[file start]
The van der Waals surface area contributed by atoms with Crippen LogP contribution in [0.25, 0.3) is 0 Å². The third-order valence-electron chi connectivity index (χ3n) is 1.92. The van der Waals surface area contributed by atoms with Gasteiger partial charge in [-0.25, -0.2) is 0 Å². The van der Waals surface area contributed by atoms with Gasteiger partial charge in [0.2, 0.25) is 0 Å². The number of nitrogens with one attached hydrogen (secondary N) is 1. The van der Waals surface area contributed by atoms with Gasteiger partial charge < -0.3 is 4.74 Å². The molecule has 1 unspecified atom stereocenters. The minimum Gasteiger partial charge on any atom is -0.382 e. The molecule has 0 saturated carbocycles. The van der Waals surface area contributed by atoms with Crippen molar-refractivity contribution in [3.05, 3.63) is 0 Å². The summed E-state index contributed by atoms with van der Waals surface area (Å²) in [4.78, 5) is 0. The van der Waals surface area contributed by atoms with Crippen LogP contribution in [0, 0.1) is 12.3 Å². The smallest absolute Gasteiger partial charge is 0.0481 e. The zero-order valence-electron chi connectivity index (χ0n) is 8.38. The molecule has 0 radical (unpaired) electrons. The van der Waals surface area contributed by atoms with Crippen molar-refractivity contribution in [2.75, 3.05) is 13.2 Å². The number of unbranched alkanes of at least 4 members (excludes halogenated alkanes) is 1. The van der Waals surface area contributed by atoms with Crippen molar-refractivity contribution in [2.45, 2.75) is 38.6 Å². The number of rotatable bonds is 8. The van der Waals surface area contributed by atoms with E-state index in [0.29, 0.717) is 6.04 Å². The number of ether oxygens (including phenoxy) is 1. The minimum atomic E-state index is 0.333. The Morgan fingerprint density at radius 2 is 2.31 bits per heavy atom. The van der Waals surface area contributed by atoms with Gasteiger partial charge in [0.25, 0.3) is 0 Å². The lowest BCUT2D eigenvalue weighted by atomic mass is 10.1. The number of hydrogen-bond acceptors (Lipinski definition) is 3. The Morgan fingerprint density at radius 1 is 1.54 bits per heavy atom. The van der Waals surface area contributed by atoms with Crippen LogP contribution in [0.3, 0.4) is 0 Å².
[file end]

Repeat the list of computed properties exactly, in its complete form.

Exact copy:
The van der Waals surface area contributed by atoms with Crippen LogP contribution in [0.25, 0.3) is 0 Å². The third-order valence-electron chi connectivity index (χ3n) is 1.92. The van der Waals surface area contributed by atoms with Gasteiger partial charge in [-0.25, -0.2) is 0 Å². The van der Waals surface area contributed by atoms with Gasteiger partial charge in [0.2, 0.25) is 0 Å². The number of nitrogens with one attached hydrogen (secondary N) is 1. The van der Waals surface area contributed by atoms with Gasteiger partial charge < -0.3 is 4.74 Å². The molecule has 1 unspecified atom stereocenters. The minimum Gasteiger partial charge on any atom is -0.382 e. The molecule has 0 saturated carbocycles. The van der Waals surface area contributed by atoms with Crippen molar-refractivity contribution in [3.05, 3.63) is 0 Å². The summed E-state index contributed by atoms with van der Waals surface area (Å²) in [4.78, 5) is 0. The van der Waals surface area contributed by atoms with Crippen LogP contribution in [0, 0.1) is 12.3 Å². The smallest absolute Gasteiger partial charge is 0.0481 e. The zero-order valence-electron chi connectivity index (χ0n) is 8.38. The molecule has 0 radical (unpaired) electrons. The van der Waals surface area contributed by atoms with Crippen molar-refractivity contribution in [2.75, 3.05) is 13.2 Å². The number of unbranched alkanes of at least 4 members (excludes halogenated alkanes) is 1. The van der Waals surface area contributed by atoms with Crippen molar-refractivity contribution in [2.45, 2.75) is 38.6 Å². The number of rotatable bonds is 8. The van der Waals surface area contributed by atoms with E-state index in [0.29, 0.717) is 6.04 Å². The number of ether oxygens (including phenoxy) is 1. The minimum atomic E-state index is 0.333. The Morgan fingerprint density at radius 2 is 2.31 bits per heavy atom. The van der Waals surface area contributed by atoms with Gasteiger partial charge in [0.25, 0.3) is 0 Å². The lowest BCUT2D eigenvalue weighted by atomic mass is 10.1. The number of hydrogen-bond acceptors (Lipinski definition) is 3. The Morgan fingerprint density at radius 1 is 1.54 bits per heavy atom. The van der Waals surface area contributed by atoms with Crippen LogP contribution in [0.3, 0.4) is 0 Å².